When speaking in foreign, I also wing it some of the time, paraphrasing when I don’t know particular words, and guess the grammar when I’m not sure of it. This is a very useful skill to develop.

Related expressions include to do something off the top of your head, to do something on the fly, to ad lib, and to make it up as you go along.

Are there similar phrases in other languages?

Logainmneacha

One of the things we discussed last week in Ireland was placenames, or in Irish, logainmneacha [ˈl̪ˠʌɡanʲəmʲəxə]. Most places in Ireland have Irish names and English names, which are either Anglicized versions of the Irish names, or in a few cases, completely different names.

For example, the capital of Ireland is known as Dublin in English, and as Baile Átha Cliatha [bʲlʲɑː ˈclʲiə / ˌbʲlʲæː ˈclʲiə] in Irish. Other places with very different Irish and English forms include Loch Garman / Wexford, Cill Mhantáin / Wicklow, Port Láirge / Waterford and Binn Éadair / Howth.

Dublin comes from the Irish Dubhlinn (black/dark pool), and refers to a dark tidal pool where the River Poddle enters the River Liffy. There are other placenames in Ireland that come from the same root, including Devlin, Divlin and Difflin.

Baile Átha Cliatha means “town of the ford of the hurdles”, and referred to a fording point of the River Liffey. Apparently the viking settlement in the Dublin area, founded in about 841 AD, was known as Dyflin, and the Gaelic town up the river was known as Átha Cliatha [source].

In some cases the English placenames are bad translations of the Irish originals. Examples include a suburb of Dublin known as Swords in English, but Sord (water source) in Irish – nothing to do with swords.

Vinegar Hill in County Wexford is Cnoc Fiodh na gCaor (Hill of the wood of the berries) in Irish – nothing to do with vinegar, but Fiodh na gCaor sounds like vinegar.

The word cnoc [kn̪ˠɔk / kɾˠʊk] (hill) appears in many placeanmes in Ireland, and is usually Anglicized as Knock. Examples include Knock (An Cnoc – ‘The Hill’), Knockaderry (Cnoc an Doire – ‘Hill of the Oak’), and Knockmealdown (Cnoc Mhaoldomhnaigh – ‘Hill of Maoldomhnach’).

Roundstone in Connemara is Cloch na Ron (Stone of the Seals) in Irish. Cloch does mean stone and ron does sound like round.

Many of the Anglicized forms of the names were coined by map makers who knew little or no Irish, and who wrote down names as they heard them.

More information about Irish placenames
https://en.wikipedia.org/wiki/Place_names_in_Ireland
https://www.logainm.ie/
https://www.dochara.com/the-irish/place-names/irish-place-names/


Llanfair Pwllgwyngyll Station sign

In Wales / Cymru, most placenames are in Welsh. Some have Anglicized versions, including Caerdydd / Cardiff, Caerfyrddyn / Carmarthen and Dinbych / Denbigh.

Some have different English and Welsh versions, including Abertawe / Swansea, Abergwaun / Fishguard and Ynys Môn / Anglesey. In all these examples, the English name actually comes from Old Norse:

  • Swansea from Sveinsey (Sveinn’s island) [source]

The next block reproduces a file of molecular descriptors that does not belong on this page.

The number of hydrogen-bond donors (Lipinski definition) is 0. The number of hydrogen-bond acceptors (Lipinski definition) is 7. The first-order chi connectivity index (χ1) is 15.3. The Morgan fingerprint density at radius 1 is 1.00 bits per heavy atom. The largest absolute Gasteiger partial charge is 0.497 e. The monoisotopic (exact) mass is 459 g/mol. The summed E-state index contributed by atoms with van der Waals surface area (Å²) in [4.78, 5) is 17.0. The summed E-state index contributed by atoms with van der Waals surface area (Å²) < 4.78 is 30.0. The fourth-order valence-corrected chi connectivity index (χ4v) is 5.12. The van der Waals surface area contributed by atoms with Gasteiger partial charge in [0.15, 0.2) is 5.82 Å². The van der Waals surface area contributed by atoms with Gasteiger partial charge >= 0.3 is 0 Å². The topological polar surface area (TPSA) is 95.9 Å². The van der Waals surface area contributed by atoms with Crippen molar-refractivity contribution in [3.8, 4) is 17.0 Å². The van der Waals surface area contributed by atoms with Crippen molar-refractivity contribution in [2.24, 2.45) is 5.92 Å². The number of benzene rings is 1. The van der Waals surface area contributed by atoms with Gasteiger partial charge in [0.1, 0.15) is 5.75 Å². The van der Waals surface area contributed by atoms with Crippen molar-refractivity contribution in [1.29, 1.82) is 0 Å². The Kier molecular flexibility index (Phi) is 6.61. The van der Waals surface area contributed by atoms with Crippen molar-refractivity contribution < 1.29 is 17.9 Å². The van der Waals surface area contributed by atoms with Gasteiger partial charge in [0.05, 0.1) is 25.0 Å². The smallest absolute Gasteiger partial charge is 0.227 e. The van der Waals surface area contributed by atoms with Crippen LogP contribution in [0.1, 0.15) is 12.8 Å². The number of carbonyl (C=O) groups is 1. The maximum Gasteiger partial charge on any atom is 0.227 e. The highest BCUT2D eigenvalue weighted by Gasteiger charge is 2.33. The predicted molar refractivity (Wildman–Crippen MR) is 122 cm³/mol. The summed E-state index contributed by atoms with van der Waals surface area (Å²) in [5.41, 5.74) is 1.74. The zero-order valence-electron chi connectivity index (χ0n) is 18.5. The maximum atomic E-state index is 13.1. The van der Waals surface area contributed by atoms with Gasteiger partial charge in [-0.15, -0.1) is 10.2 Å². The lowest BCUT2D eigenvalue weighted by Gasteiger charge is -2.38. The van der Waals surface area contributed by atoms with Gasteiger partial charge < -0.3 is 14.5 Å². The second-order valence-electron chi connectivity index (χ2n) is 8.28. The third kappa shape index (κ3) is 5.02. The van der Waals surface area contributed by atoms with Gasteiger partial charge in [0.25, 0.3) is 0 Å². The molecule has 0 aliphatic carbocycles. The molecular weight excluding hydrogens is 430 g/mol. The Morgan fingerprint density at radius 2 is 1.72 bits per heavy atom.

• Anglesey from Ongullsey (Hook island) or Onglisey (Ongli’s Island) [source]
  • Fishguard from Fiskigarðr (fish catching enclosure) [source].

More information about Irish placenames
https://en.wikipedia.org/wiki/Welsh_toponymy
http://www.thefullwiki.org/Welsh_placenames

Between Four Eyes

Illustration of the Swedish phrases mellan fyra ögon (between four eyes)

I learnt this week that in Swedish if you say that something is “between four eyes” – mellan fyra ögon – it means that it is known just to you and the person you’re speaking to, and should be kept secret.

Equivalent expressions in English include:

  • This is (just) between you and me/I
  • Keep it under your hat
  • This is between you, me and the post / gatepost / fencepost / bed-post / lampost / wall
  • Mum’s the word

The phrase “keep it under your hat” with the sense of keeping something a secret apparently first appeared in writing in the early 20th century, and referred to keeping something in your head, i.e. the thing you keep under your hat [source].

The phrase “between you, me and the bed-post” possibly first appeared in writing in 1832 in Eugene Aram, a novel by Edward Bulwer-Lytton [source].

The phrase “Mum’s the word” has nothing to do with mothers or Egyptian mummies. Instead it refers to the medieval tradition of mumming, a kind of performance involving acting and dancing that was at first done in silence [source].

Do you know any other similar phrases in English or other languages?

Language Quiz

Language quiz image

Here’s a recording in a mystery language.

Can you identify the language, and do you know where it’s spoken?

I made this recording on the ferry from Dublin to Holyhead today – I’m now back in Bangor. I heard a couple behind me speaking in a language I didn’t recognise, and discretely recorded it. The quality of the recording is not great as I did it on my phone, and there was a lot of background noise. Later I found out what language it was.